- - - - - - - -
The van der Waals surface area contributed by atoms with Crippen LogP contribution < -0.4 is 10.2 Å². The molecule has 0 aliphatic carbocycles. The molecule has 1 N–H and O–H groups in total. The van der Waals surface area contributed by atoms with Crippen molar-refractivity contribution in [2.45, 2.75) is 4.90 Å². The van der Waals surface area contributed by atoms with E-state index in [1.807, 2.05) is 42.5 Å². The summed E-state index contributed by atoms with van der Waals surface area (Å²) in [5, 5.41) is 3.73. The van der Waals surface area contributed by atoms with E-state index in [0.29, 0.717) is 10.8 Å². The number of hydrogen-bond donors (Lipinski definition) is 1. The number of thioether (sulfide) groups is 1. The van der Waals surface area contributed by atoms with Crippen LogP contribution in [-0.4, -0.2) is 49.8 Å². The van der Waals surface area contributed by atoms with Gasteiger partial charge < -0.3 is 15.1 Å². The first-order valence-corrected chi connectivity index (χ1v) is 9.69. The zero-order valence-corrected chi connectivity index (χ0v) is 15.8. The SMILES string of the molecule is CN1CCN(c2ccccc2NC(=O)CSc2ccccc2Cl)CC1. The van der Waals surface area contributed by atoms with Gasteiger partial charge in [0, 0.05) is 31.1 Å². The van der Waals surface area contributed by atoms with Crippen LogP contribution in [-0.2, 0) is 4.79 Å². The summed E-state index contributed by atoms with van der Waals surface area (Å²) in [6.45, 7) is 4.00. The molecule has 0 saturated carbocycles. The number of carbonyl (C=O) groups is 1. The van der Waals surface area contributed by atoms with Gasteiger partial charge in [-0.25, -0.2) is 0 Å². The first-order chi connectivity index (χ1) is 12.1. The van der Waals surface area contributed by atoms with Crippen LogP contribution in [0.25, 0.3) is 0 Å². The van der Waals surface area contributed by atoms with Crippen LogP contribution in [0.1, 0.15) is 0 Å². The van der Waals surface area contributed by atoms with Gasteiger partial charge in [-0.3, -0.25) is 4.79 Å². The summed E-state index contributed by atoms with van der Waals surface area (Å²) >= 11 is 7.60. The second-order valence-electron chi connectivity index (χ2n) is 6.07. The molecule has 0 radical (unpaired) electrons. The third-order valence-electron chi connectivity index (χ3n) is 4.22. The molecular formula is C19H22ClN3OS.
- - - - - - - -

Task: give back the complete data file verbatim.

The van der Waals surface area contributed by atoms with Crippen LogP contribution < -0.4 is 10.2 Å². The molecule has 0 aliphatic carbocycles. The molecule has 1 N–H and O–H groups in total. The van der Waals surface area contributed by atoms with Crippen molar-refractivity contribution in [2.45, 2.75) is 4.90 Å². The van der Waals surface area contributed by atoms with E-state index in [1.807, 2.05) is 42.5 Å². The summed E-state index contributed by atoms with van der Waals surface area (Å²) in [5, 5.41) is 3.73. The van der Waals surface area contributed by atoms with E-state index in [0.29, 0.717) is 10.8 Å². The number of hydrogen-bond donors (Lipinski definition) is 1. The number of thioether (sulfide) groups is 1. The van der Waals surface area contributed by atoms with Crippen LogP contribution in [-0.4, -0.2) is 49.8 Å². The van der Waals surface area contributed by atoms with Gasteiger partial charge < -0.3 is 15.1 Å². The first-order valence-corrected chi connectivity index (χ1v) is 9.69. The zero-order valence-corrected chi connectivity index (χ0v) is 15.8. The SMILES string of the molecule is CN1CCN(c2ccccc2NC(=O)CSc2ccccc2Cl)CC1. The van der Waals surface area contributed by atoms with Gasteiger partial charge in [0, 0.05) is 31.1 Å². The van der Waals surface area contributed by atoms with Crippen LogP contribution in [-0.2, 0) is 4.79 Å². The summed E-state index contributed by atoms with van der Waals surface area (Å²) in [6.45, 7) is 4.00. The molecule has 0 saturated carbocycles. The number of carbonyl (C=O) groups is 1. The van der Waals surface area contributed by atoms with Gasteiger partial charge in [-0.25, -0.2) is 0 Å². The first-order chi connectivity index (χ1) is 12.1. The van der Waals surface area contributed by atoms with Crippen LogP contribution in [0.25, 0.3) is 0 Å². The van der Waals surface area contributed by atoms with Crippen LogP contribution in [0.1, 0.15) is 0 Å². The van der Waals surface area contributed by atoms with Gasteiger partial charge in [-0.3, -0.25) is 4.79 Å². The summed E-state index contributed by atoms with van der Waals surface area (Å²) >= 11 is 7.60. The second-order valence-electron chi connectivity index (χ2n) is 6.07. The molecule has 0 radical (unpaired) electrons. The third-order valence-electron chi connectivity index (χ3n) is 4.22. The molecular formula is C19H22ClN3OS.